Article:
February 2013 interim report – ‘The schools performance has been sustained’
Since our conversion to Academy status in September 2015 we still promote the same key findings of past inspections, none more so than those commented on in our March 2010 Report when the lead inspector of the time summarised with the following comment;
‘Within the school’s very friendly, secure, calm and intimate family ethos, pupils achieve well and make good progress academically and in their personal development. Pupils behave well and look after each other exceptionally well. They feel especially safe and are very confident in the adults, who they regard as ‘kind’. Staff know the pupils extremely well and this provides the foundation for the outstanding care, guidance and support that the school provides for its pupils …. Pupils make good progress because of the effective combination of formal, informal and one-to-one teaching.’
Our most recent inpsection took place in July 2018 and represents the first inspection since we converted to an Academy (01/09/2015).
Our inspector made the following comments as part of her overall judgement of ‘Good with Outstanding’;
‘………The headteacher, along with her team of dedicated staff, ensures that pupils have a positive experience at school. Equal value is placed upon pupils’ academic and personal development. As a result, pupils make good progress in a happy, safe environment …..’
‘…… Children in the early years get off to a super start. Adults ensure that children’s needs are very well met. Consequently, children make substantial and sustained progress in all areas of learning …….’
‘……Governors are ambitious for the success of the school. They know the school’s strengths and weaknesses well because they make regular visits. They use this knowledge to provide effective support and challenge…..’
‘……The curriculum is broad and balanced. Pupils enjoy the additional activities, including opportunities to learn outside and the educational visits that complement the topics they study…..’
To review the report in full please click here.
The Legal Basis of Flexi-schooling (also see table of DfE Documents at the base of this page)
Reference needs to be made to the following document – Elective Home Education Guidelines for Local Authorities (England) 2007 Subsection 5.6 which clearly states;
5.6 “Flexi-schooling” or “flexible school attendance” is an arrangement between the parent and the school where the child is registered at school and attends the school only part time; the rest of the time the child is home educated (on authorised absence from school). This can be a long-term arrangement or a short-term measure for a particular reason. “Flexi-schooling” is a legal option provided that the headteacher at the school concerned agrees to the arrangement. The child will be required to follow the National Curriculum whilst at school, but not whilst he or she is being educated at home. Local authorities should make sure that headteachers are made familiar with flexi-schooling and how it may work in practice. Further information is available in the DCSF’s guidance Keeping Pupil Registers.(21)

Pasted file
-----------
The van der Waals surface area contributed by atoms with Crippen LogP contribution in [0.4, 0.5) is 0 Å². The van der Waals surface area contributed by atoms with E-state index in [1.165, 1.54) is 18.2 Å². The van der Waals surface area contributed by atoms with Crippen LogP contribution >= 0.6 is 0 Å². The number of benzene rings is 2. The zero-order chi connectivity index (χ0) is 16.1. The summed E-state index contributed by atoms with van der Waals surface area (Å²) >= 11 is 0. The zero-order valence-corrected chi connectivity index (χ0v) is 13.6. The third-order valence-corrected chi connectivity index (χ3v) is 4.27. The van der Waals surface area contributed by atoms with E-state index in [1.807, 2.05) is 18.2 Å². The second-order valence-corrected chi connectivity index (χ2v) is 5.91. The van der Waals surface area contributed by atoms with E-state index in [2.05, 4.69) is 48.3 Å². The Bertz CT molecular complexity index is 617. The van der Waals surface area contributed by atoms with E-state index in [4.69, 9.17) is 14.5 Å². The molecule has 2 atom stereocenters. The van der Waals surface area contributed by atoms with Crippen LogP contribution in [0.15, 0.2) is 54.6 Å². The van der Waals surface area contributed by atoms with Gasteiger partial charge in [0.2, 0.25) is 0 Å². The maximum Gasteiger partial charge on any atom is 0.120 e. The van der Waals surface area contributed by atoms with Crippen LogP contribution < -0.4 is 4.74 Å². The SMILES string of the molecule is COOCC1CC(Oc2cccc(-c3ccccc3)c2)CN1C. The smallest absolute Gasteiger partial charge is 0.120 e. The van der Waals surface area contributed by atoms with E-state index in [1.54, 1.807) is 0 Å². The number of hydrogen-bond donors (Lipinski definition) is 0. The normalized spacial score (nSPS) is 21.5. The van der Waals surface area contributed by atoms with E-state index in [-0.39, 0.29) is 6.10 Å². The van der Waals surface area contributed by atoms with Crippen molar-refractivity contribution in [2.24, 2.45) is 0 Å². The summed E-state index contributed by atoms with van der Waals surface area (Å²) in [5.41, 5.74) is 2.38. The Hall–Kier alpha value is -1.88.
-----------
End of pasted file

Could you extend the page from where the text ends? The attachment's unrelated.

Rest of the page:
The Department for Education and the Secretary of State for Education (Justine Greening) have applied the their opinion to how they view Flexi-schooling and parental responsibility;
Flexi-schooling is a term used for an arrangement whereby a child is partly educated at school and partly home educated. ‘The Department’s view is if parents choose not to have their child educated by full-time attendance at school, they are responsible for the whole of their child’s education, not schools ………..
There is no legal requirement on a school to agree to a Flexi-schooling arrangement. In agreeing to such an arrangement, the school is accepting that the child will sometimes miss school’.
Our Safeguards – an evolving approach
At present children who are using the Flexi-Schooled approach at our academy, are required to attend for what we call the three ‘Core Days’ of Tuesday, Wednesday and Thursday. The three core day option is the minimum requirement with a substantial number attending for a full week by choice.
We have in place a Memorandum of Understanding that clearly sets out our expectations of stakeholders.
Our Flexi-School parents mostly come from well outside our normal catchment area, distances of 20 to 40 miles are not uncommon and from this it is clear the level dedication these parents have to child or children’s educational development in this way.
We have developed close links with a number of local authorities, along with the Elective Home Education facilitator Education Otherwise. Additional information is also available from Home Education UK especially their legal section which helps to clarify the 1996 Education Act for parents who are considering the Elective Home Education choice.